his local board acted beyond its jurisdiction, a curious result would follow. The
remedy of habeas corpus extends to a case where a person 'is in custody in

violation of the Constitution or of a law * * * of the United States.' R.S. 753,

28 U.S.C. 453, 28 U.S.C.A. 453. It has been assumed that habeas corpus is
available only after a registrant has been inducted into the armed services.16 But
if we now hold that a registrant could not defend at his trial on the ground that
the local board had no jurisdiction in the premises, it would seem that the way
would then be open to him to challenge the jurisdiction of the local board after
conviction by habeas corpus.17 The court would then be sending men to jail
today when it was apparent that they would have to be released tomorrow.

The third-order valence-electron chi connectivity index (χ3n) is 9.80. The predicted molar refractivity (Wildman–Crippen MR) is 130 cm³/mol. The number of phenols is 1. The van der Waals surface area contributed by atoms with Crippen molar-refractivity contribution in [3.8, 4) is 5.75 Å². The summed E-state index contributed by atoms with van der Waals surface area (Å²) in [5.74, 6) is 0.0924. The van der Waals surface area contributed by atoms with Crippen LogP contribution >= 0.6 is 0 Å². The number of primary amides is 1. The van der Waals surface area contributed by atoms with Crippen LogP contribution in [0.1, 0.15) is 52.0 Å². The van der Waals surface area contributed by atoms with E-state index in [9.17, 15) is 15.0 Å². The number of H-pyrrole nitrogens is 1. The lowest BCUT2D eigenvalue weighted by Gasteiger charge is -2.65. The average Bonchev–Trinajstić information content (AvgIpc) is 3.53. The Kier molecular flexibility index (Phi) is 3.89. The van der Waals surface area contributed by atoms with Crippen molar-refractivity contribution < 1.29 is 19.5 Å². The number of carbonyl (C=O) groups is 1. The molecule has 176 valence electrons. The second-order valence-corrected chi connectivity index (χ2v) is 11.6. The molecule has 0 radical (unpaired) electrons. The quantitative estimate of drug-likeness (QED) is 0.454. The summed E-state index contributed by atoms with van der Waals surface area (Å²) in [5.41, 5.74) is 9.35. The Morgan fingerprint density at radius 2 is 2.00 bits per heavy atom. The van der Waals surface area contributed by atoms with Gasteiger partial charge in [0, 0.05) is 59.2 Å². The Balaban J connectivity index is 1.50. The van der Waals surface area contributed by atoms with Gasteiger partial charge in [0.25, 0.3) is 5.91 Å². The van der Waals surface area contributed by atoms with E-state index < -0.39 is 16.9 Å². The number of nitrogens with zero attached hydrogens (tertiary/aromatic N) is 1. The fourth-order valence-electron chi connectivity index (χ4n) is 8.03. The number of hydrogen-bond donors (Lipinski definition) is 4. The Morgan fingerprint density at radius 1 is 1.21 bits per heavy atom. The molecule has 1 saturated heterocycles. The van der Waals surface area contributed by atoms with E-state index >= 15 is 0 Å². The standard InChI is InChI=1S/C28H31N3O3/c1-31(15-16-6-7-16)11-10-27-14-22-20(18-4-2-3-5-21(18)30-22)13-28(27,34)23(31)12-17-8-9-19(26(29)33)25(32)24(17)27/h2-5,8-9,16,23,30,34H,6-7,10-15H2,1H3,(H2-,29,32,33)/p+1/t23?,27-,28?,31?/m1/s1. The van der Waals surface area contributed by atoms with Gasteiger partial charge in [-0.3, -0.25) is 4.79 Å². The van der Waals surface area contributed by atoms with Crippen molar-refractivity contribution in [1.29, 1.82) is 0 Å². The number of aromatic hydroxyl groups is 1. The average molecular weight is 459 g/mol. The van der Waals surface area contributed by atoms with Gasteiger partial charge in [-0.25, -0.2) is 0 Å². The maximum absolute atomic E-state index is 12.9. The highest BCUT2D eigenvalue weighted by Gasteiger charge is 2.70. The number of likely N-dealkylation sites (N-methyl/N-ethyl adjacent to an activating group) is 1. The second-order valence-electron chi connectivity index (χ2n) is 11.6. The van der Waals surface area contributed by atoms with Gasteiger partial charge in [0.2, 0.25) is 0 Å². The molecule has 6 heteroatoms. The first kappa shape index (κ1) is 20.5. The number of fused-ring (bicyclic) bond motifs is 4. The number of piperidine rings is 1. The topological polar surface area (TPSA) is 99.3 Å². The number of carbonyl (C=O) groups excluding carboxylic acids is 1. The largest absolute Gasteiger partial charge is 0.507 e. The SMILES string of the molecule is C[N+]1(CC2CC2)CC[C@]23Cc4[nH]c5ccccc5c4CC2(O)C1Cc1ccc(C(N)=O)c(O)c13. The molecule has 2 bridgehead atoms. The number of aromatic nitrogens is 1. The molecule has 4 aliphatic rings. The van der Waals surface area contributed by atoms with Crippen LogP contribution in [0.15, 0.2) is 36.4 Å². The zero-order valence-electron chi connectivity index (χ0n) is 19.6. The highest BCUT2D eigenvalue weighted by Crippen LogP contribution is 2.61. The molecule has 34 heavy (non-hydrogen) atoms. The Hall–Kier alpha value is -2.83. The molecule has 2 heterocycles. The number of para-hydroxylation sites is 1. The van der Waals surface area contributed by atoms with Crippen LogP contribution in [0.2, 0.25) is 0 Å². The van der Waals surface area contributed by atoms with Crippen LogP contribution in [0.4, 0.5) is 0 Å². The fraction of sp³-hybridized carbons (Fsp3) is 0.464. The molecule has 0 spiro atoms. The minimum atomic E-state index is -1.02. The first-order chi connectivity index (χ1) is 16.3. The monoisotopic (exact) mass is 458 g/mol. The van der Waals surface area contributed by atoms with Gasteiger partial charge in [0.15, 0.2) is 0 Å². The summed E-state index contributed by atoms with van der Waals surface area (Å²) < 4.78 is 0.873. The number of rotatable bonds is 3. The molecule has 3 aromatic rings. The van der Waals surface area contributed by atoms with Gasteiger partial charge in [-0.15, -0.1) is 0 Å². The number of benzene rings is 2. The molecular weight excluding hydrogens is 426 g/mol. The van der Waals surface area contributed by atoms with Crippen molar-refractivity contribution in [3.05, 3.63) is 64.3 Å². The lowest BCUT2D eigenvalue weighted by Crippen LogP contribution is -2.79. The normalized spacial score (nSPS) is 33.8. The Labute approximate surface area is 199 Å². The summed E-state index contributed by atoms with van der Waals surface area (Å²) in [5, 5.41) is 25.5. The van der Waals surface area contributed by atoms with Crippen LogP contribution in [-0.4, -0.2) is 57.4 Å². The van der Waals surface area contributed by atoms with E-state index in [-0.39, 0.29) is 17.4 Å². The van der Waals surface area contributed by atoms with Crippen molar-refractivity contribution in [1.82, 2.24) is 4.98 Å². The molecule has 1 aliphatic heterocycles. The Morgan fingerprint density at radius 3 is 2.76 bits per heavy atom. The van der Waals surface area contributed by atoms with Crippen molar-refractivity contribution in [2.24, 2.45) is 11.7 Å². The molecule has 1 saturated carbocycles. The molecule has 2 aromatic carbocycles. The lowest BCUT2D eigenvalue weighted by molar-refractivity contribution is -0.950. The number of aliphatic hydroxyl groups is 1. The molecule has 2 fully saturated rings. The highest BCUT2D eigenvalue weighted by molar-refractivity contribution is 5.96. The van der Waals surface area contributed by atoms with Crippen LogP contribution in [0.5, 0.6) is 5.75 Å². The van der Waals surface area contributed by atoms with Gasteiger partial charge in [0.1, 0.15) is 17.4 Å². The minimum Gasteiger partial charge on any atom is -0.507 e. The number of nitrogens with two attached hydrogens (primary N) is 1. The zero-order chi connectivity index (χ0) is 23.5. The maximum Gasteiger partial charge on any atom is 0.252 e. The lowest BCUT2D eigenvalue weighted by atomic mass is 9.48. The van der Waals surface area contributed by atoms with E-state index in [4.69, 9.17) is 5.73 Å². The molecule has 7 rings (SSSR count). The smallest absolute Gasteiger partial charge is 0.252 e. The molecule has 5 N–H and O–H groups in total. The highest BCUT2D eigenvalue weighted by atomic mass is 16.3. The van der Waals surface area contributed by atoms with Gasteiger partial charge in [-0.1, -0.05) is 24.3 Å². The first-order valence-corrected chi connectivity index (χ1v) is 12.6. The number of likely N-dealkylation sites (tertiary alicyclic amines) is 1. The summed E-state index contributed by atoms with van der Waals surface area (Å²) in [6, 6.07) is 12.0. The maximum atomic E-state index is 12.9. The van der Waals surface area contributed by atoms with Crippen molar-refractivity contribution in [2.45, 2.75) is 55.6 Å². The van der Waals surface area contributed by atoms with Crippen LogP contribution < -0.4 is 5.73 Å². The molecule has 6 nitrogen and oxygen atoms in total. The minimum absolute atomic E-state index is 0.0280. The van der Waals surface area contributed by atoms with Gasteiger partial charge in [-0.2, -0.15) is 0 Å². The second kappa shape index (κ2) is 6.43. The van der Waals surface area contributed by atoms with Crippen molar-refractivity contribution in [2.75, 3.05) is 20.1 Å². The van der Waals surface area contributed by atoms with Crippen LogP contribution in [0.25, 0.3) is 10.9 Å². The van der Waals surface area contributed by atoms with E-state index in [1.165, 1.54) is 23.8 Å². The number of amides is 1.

We do not suggest that because Congress has provided one judicial remedy
another should be implied. We may assume that where only one judicial
remedy is provided, it normally would be deemed exclusive. But the fact that
habeas corpus after conviction is available in these cases gives added support to
our reading of 11. It supports a rejection of a construction of the Act that
requires the courts to march up the hill when it is apparent from the beginning
that they will have to march down again.


We express no opinion on the merits of the defenses which were tendered.

Since the petitioners were denied the opportunity to show that their local
boards exceeded their jurisdiction, a new trial must be had in each case.




Mr. Justice JACKSON took no part in the consideration or decision of these



Mr. Justice MURPHY, concurring.